billion has been moved across, and the suspicion is that it has,
to meet the shortfall elsewhere, to which you referred and we
all understand, then the SRA will be looking to increase its funds
if it is going to replace, either in whole or in part, £4
billion which was identified in the transport plan.
Mr Jamieson: They will have to
look at the whole of their funding to see how they are going to
spend it in future years. They will come back to government and
put their plans before government and we will have to make a decision.
Some of those decisions will be made at a higher pay scale than
mine, but decisions will have to be made about future funding,
depending on the demands.
Q511 Mr Stevenson: Can I ask a question
again relating back to access? As we understand it, the SRA has
not made any commitment to W10 standard provision from Southampton.
Mr Burr: Yes, the SRA have explained
that as far as projects like Dibden Bay are concerned, especially
given the financial position and pressure that the minister has
referred to, it would be premature for them to start improving
railway lines before the department has decided which port projects
are going to be approved. If the port project is approved, it
will not be operating at full capacity on the following day or
in the following year; it will take time to build and trade will
take time to build. The promoters of the Dibden Bay project propose
to build it in phases and there is a project in progress to enable
those boxes to get out of the port of Southampton.
Q512 Mr Stevenson: Are you concerned
about the suspension by the SRA of the freight facilities grant?
Mr Jamieson: Yes, I have to say
I am. If there had not been the pressures in other parts of the
budget, we would have liked to have seen that continue. I have
to say that £40 million will still be spent in this financial
year on previous commitments and £40 million next year on
those commitments, so it has not actually stopped. What has happened
is that they are not able to look at any new projects in the current
year because of the pressures on the budget.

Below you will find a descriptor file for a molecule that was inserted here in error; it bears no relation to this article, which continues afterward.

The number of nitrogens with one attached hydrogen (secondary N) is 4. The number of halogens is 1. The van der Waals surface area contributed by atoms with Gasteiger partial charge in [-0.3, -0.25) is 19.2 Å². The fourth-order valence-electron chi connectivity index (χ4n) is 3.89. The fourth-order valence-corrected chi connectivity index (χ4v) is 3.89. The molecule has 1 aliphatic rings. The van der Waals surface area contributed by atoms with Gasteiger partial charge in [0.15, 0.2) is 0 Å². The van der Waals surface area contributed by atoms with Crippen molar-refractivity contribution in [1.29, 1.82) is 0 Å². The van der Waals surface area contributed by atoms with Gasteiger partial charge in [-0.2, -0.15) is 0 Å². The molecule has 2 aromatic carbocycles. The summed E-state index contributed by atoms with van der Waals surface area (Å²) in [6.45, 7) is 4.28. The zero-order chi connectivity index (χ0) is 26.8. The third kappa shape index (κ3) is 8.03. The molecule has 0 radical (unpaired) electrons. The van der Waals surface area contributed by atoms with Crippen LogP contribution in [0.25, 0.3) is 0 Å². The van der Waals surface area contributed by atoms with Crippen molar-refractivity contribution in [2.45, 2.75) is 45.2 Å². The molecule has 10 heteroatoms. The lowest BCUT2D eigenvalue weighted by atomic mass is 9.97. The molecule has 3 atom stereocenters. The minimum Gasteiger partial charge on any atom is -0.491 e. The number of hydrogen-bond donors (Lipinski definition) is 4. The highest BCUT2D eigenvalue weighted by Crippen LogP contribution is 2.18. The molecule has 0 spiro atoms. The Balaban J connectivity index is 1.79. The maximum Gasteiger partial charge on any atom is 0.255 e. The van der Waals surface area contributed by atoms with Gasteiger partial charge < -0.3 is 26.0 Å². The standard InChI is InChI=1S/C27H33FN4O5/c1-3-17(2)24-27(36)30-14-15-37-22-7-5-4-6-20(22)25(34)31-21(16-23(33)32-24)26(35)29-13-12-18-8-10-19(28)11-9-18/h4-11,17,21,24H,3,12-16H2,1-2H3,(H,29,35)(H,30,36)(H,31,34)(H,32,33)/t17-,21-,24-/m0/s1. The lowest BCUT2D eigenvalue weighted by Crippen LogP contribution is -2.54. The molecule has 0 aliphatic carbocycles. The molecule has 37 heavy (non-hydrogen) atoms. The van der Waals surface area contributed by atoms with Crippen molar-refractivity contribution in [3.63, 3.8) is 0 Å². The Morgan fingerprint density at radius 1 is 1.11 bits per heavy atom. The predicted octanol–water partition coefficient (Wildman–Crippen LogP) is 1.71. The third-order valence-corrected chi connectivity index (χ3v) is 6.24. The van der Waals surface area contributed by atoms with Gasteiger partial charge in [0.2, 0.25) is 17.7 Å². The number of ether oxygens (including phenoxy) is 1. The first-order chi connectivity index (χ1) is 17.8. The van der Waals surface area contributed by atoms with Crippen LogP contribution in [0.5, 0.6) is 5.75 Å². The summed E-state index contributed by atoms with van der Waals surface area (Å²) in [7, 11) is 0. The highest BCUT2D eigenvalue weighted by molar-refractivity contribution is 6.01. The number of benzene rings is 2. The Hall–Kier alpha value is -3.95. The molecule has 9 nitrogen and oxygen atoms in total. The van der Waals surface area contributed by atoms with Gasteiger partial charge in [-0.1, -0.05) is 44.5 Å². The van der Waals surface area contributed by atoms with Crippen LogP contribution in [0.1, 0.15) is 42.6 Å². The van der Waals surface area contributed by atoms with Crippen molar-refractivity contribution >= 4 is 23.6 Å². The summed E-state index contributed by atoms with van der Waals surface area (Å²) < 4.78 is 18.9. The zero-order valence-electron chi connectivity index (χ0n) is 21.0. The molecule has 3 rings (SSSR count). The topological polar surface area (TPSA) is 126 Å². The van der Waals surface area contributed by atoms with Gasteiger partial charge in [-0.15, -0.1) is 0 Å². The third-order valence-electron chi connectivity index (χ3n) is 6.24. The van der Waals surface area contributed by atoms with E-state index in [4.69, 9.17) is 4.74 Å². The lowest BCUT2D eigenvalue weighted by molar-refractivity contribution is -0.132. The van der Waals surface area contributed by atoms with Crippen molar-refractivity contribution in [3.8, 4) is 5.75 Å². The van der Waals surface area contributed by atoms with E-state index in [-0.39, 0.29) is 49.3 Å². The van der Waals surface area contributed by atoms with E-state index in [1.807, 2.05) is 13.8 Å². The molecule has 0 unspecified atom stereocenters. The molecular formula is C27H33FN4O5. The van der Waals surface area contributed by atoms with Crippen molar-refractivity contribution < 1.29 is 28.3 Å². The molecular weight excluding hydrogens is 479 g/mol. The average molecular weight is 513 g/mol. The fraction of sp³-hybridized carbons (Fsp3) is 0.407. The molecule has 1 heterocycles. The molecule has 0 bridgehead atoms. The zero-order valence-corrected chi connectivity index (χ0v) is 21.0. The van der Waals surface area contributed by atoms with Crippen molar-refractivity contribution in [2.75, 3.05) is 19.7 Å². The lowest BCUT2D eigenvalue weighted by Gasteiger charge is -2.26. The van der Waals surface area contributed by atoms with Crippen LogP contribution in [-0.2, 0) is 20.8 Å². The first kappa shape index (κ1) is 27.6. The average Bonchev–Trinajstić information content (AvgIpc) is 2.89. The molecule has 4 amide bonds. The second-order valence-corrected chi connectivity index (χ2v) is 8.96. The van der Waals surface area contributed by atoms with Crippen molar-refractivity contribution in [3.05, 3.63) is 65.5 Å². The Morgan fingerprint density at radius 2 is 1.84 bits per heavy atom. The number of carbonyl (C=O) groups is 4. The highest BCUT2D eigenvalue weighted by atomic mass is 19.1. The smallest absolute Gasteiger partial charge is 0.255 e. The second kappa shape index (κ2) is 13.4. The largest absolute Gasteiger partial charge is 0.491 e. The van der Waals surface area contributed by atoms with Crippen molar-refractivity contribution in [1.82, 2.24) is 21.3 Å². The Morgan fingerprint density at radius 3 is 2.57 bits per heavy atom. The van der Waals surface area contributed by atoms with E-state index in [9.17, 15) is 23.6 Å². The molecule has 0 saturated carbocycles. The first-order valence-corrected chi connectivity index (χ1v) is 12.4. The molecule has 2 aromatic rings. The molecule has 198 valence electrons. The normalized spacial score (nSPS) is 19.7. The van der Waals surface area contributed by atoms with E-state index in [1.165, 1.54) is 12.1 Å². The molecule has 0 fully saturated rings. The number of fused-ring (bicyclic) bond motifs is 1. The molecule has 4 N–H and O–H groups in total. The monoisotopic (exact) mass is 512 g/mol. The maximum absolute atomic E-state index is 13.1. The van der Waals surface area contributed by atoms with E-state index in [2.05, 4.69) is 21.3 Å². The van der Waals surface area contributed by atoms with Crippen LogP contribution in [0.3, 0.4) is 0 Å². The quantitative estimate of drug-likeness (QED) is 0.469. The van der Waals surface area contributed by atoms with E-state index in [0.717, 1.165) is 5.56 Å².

Q513 Mr Stevenson: In the current
Mr Jamieson: Yes, in the current
Q514 Mr Stevenson: They anticipate
then that there is likely to be some movement towards restoring
the freight facilities grant next year.
Mr Jamieson: I certainly hope
so. As you know, one of the key elements of our policy is moving
particularly freight from road onto rail. If we can give assistance
through the track access grants or the freight facilities grants,
then obviously we would be very anxious to do that. Once we are
out of some of the huge costs that we have had on the West Coast
Main Lineand this project will be finished in the next
year or soit will then give us an opportunity to look at
some of the other grant aid which we can give.
Q515 Mr Stevenson: Are you still
committed as a government to your 80% increase in freight in the
Mr Jamieson: That would certainly
be an ambition.
Q516 Mr Stevenson: Are you still
committed to it?
Mr Jamieson: It is an ambition,
we have, yes.
Q517 Mr Stevenson: It is an ambition,
not a commitment.
Mr Jamieson: It is an ambition
we have to increase freight by that amount, yes.
Q518 Mr Donohoe: You are the UK Ports
Mr Jamieson: I feel a Scottish
question coming on here.
Mr Burr: May I explain that ports
is a devolved matter in Scotland and Northern Ireland, although
marine safety is a reserved matter.
Q519 Mr Donohoe: What liaison discussion
have you had with your counterpart north of the border?
Mr Jamieson: I have had no direct
recent discussions with my counterpart north of the border.